Physical Development


Children need ample time and activities to develop their gross motor muscles.  In a school setting, there are playgrounds where children can run, jump, climb, and use several muscles during physical activity.  We also have gymnasiums where students can play sports, and games.  However, there are some days that are not easy to give children these opportunities.  There are always days that it rains, and we have indoor recess.  And, the forecast is calling for a few rainy days in my area.  I want to be prepared for those days the students won’t be able to play outside at recess.

Some simple ideas to with young students for indoor recess can be Simon Says, Yoga for Kids,  Head & Shoulders, the Hokey Pokey, Shake Your Sillies Out, or simply throw on a CD and play Freeze Dance.  As long as the children are safe, and moving, whatever you decide to play with them will help keep them healthy!


Our gym was free for a 40 minute this morning so we split the time with our ELK/Gr.1 class.  To take advantage of the 20 minutes we had to get our children up and moving, we decided to play a fun warm-up game of “Peanut Butter and Jam Sandwiches”.

Half the class were told they were peanut butter, and the other half of our class were told they were jam.  While we played music, they children could dance and move around the gym.  When the music stopped, they had to quickly find a partner who was the opposite of them and stand together to make “Peanut Butter and Jam Sandwiches”.  The children thought it was hilarious!  They wanted to play again to another song, so we changed it up to “Hot Dog and Bun”. 

The various combinations you can use are endless, and not only does it allow the children to get up and move, but they also have an opportunity to express themselves through free dance.


To help teach our full day kindergarten students how to keep our hearts healthy, we have been talking about the importance of exercise and activity.  To reinforce this, we did an art project.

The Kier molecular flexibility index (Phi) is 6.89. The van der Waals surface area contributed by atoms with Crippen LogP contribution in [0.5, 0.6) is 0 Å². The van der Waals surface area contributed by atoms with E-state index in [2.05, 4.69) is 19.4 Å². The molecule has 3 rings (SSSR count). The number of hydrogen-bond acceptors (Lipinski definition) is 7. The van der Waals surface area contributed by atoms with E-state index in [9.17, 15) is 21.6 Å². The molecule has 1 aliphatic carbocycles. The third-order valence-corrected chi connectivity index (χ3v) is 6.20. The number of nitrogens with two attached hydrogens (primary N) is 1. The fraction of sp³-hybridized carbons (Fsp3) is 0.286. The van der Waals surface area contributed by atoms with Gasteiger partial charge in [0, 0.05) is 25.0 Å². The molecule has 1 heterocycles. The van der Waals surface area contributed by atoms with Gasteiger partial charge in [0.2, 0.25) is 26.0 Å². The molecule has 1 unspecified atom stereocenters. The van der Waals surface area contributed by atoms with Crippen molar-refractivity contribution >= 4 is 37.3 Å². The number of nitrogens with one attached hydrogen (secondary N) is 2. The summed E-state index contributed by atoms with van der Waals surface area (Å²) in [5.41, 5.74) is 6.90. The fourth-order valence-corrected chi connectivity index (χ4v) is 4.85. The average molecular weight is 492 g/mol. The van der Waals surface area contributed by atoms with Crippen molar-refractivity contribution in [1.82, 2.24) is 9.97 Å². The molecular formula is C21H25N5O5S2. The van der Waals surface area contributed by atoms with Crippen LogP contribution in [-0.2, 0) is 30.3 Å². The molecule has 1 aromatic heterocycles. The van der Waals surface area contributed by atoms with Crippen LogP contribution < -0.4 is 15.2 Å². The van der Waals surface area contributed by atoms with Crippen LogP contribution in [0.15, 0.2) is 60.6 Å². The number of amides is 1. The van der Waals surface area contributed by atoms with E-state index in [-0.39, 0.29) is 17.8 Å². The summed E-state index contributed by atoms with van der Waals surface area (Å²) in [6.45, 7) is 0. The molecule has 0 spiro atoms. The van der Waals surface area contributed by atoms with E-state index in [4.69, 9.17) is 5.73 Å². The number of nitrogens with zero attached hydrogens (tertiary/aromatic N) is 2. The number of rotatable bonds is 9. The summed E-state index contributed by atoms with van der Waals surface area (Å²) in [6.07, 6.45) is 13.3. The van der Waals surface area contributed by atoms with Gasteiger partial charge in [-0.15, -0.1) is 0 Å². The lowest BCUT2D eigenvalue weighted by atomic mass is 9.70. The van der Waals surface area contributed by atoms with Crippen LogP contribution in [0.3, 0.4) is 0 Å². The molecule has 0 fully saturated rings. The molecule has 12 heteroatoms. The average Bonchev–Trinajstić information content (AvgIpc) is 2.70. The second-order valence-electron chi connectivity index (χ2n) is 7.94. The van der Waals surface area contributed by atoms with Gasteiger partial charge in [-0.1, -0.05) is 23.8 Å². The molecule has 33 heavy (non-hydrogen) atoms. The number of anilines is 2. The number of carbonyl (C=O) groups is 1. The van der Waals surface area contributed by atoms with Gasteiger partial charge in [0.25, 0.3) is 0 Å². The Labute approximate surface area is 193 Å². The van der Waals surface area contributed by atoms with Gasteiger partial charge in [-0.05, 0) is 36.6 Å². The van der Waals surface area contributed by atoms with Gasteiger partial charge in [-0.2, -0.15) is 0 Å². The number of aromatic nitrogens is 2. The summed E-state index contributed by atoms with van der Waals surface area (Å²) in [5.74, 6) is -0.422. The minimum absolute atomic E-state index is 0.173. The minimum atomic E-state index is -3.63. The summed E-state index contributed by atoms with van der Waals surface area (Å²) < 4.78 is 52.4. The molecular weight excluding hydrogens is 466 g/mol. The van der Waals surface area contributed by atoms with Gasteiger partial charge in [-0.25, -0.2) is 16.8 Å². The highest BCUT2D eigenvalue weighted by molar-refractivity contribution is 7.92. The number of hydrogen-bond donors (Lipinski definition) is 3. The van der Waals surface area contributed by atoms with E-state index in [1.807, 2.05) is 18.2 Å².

On red paper, we traced out large hearts.  We had the children cut them out (helps with their fine motor skills too).  We had several pictures of people exercising, and playing outdoors.  We also had a few pictures of activities that don’t help our hearts like a television, computer, and video games.  Once the children finished cutting the heart out, they glued on pictures they thought would help keep their hearts healthy.

Once the hearts were dry, we hung them out in the hallway so we could remind the other students in the school how to be active and healthy!


In our school, we do our Daily Physical Activity (DPA) as an entire school.  In the fall, our principal initiated our Morning Walk Program.

Our morning bell used to ring at 9:10am.  Now, it rings at 8:55am.  This signals the entire school that our morning walk has begun.  We use pylons to set out a track and all of our students walk this track until 9:15am.  The yard duty supervisors and our principal assist with this walk, and for the rest of the school staff, the program is voluntary. 

This 20 minute walk not only gives the students, and the staff a chance to stay active everyday, but it also gives all of us a time every morning to talk to each other as we walk.  It is a wonderful opportunity to get to know our students better, including children who are not in our class.  We also have parents who come and walk with us, which builds on the school-family connections.